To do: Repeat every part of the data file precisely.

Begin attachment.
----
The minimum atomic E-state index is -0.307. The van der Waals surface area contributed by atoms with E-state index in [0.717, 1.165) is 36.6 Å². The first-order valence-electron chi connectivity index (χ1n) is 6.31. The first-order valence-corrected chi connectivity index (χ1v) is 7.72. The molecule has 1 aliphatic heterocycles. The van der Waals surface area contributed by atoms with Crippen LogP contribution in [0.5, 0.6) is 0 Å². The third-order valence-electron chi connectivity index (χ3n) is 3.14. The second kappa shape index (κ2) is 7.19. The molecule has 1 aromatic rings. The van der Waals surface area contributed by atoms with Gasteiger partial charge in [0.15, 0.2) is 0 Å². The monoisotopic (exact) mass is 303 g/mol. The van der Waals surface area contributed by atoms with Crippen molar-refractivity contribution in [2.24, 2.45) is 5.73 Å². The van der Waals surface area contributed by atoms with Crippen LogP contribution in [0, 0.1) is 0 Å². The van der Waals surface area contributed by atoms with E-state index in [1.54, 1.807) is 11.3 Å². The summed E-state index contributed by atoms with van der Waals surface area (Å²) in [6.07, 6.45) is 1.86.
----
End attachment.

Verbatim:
The minimum atomic E-state index is -0.307. The van der Waals surface area contributed by atoms with E-state index in [0.717, 1.165) is 36.6 Å². The first-order valence-electron chi connectivity index (χ1n) is 6.31. The first-order valence-corrected chi connectivity index (χ1v) is 7.72. The molecule has 1 aliphatic heterocycles. The van der Waals surface area contributed by atoms with Crippen LogP contribution in [0.5, 0.6) is 0 Å². The third-order valence-electron chi connectivity index (χ3n) is 3.14. The second kappa shape index (κ2) is 7.19. The molecule has 1 aromatic rings. The van der Waals surface area contributed by atoms with Gasteiger partial charge in [0.15, 0.2) is 0 Å². The monoisotopic (exact) mass is 303 g/mol. The van der Waals surface area contributed by atoms with Crippen molar-refractivity contribution in [2.24, 2.45) is 5.73 Å². The van der Waals surface area contributed by atoms with Crippen LogP contribution in [0, 0.1) is 0 Å². The van der Waals surface area contributed by atoms with E-state index in [1.54, 1.807) is 11.3 Å². The summed E-state index contributed by atoms with van der Waals surface area (Å²) in [6.07, 6.45) is 1.86.